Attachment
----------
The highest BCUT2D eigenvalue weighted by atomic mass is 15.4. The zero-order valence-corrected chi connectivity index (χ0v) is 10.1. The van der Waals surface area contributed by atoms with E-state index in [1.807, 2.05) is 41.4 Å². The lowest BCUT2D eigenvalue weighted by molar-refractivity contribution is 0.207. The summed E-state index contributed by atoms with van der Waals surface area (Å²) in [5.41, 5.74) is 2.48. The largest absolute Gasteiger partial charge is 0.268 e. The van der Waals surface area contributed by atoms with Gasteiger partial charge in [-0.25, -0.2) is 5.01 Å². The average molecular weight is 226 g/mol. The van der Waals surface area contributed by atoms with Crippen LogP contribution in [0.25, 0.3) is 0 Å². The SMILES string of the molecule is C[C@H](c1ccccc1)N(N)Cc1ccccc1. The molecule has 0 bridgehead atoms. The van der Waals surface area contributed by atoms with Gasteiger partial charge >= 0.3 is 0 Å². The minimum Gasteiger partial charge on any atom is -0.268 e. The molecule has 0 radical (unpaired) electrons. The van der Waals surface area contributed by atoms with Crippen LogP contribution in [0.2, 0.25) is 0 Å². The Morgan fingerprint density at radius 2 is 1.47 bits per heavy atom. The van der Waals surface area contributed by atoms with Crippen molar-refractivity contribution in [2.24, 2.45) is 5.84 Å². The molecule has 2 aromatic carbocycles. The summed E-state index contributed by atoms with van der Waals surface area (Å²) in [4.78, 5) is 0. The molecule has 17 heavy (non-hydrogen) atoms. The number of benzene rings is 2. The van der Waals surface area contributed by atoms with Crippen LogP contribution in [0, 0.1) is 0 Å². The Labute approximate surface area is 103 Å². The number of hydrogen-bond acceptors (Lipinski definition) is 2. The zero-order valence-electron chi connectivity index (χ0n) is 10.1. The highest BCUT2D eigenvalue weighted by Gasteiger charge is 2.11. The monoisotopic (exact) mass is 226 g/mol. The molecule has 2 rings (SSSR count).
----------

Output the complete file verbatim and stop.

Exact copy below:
The highest BCUT2D eigenvalue weighted by atomic mass is 15.4. The zero-order valence-corrected chi connectivity index (χ0v) is 10.1. The van der Waals surface area contributed by atoms with E-state index in [1.807, 2.05) is 41.4 Å². The lowest BCUT2D eigenvalue weighted by molar-refractivity contribution is 0.207. The summed E-state index contributed by atoms with van der Waals surface area (Å²) in [5.41, 5.74) is 2.48. The largest absolute Gasteiger partial charge is 0.268 e. The van der Waals surface area contributed by atoms with Gasteiger partial charge in [-0.25, -0.2) is 5.01 Å². The average molecular weight is 226 g/mol. The van der Waals surface area contributed by atoms with Crippen LogP contribution in [0.25, 0.3) is 0 Å². The SMILES string of the molecule is C[C@H](c1ccccc1)N(N)Cc1ccccc1. The molecule has 0 bridgehead atoms. The van der Waals surface area contributed by atoms with Gasteiger partial charge >= 0.3 is 0 Å². The minimum Gasteiger partial charge on any atom is -0.268 e. The molecule has 0 radical (unpaired) electrons. The van der Waals surface area contributed by atoms with Crippen LogP contribution in [0.2, 0.25) is 0 Å². The Morgan fingerprint density at radius 2 is 1.47 bits per heavy atom. The van der Waals surface area contributed by atoms with Crippen molar-refractivity contribution in [2.24, 2.45) is 5.84 Å². The molecule has 2 aromatic carbocycles. The summed E-state index contributed by atoms with van der Waals surface area (Å²) in [4.78, 5) is 0. The molecule has 17 heavy (non-hydrogen) atoms. The number of benzene rings is 2. The van der Waals surface area contributed by atoms with Crippen LogP contribution in [0, 0.1) is 0 Å². The Labute approximate surface area is 103 Å². The number of hydrogen-bond acceptors (Lipinski definition) is 2. The zero-order valence-electron chi connectivity index (χ0n) is 10.1. The highest BCUT2D eigenvalue weighted by Gasteiger charge is 2.11. The monoisotopic (exact) mass is 226 g/mol. The molecule has 2 rings (SSSR count).